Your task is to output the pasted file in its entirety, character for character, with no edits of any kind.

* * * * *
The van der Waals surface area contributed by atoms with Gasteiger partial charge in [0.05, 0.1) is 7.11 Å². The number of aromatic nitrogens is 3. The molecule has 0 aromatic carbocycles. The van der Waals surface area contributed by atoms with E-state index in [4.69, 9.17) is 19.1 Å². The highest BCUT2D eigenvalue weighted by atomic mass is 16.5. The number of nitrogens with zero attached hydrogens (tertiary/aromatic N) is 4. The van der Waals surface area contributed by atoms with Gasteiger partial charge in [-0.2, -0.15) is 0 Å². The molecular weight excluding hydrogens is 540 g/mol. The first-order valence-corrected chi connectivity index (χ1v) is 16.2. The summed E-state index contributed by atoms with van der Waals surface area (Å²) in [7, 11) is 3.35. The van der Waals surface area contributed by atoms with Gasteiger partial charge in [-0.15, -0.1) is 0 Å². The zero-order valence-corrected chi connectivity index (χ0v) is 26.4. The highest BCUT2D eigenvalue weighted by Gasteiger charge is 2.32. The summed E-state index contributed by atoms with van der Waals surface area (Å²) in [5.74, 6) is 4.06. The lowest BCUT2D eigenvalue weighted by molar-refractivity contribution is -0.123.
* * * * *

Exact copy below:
The van der Waals surface area contributed by atoms with Gasteiger partial charge in [0.05, 0.1) is 7.11 Å². The number of aromatic nitrogens is 3. The molecule has 0 aromatic carbocycles. The van der Waals surface area contributed by atoms with E-state index in [4.69, 9.17) is 19.1 Å². The highest BCUT2D eigenvalue weighted by atomic mass is 16.5. The number of nitrogens with zero attached hydrogens (tertiary/aromatic N) is 4. The van der Waals surface area contributed by atoms with Gasteiger partial charge in [-0.2, -0.15) is 0 Å². The molecular weight excluding hydrogens is 540 g/mol. The first-order valence-corrected chi connectivity index (χ1v) is 16.2. The summed E-state index contributed by atoms with van der Waals surface area (Å²) in [7, 11) is 3.35. The van der Waals surface area contributed by atoms with Gasteiger partial charge in [-0.15, -0.1) is 0 Å². The zero-order valence-corrected chi connectivity index (χ0v) is 26.4. The highest BCUT2D eigenvalue weighted by Gasteiger charge is 2.32. The summed E-state index contributed by atoms with van der Waals surface area (Å²) in [5.74, 6) is 4.06. The lowest BCUT2D eigenvalue weighted by molar-refractivity contribution is -0.123.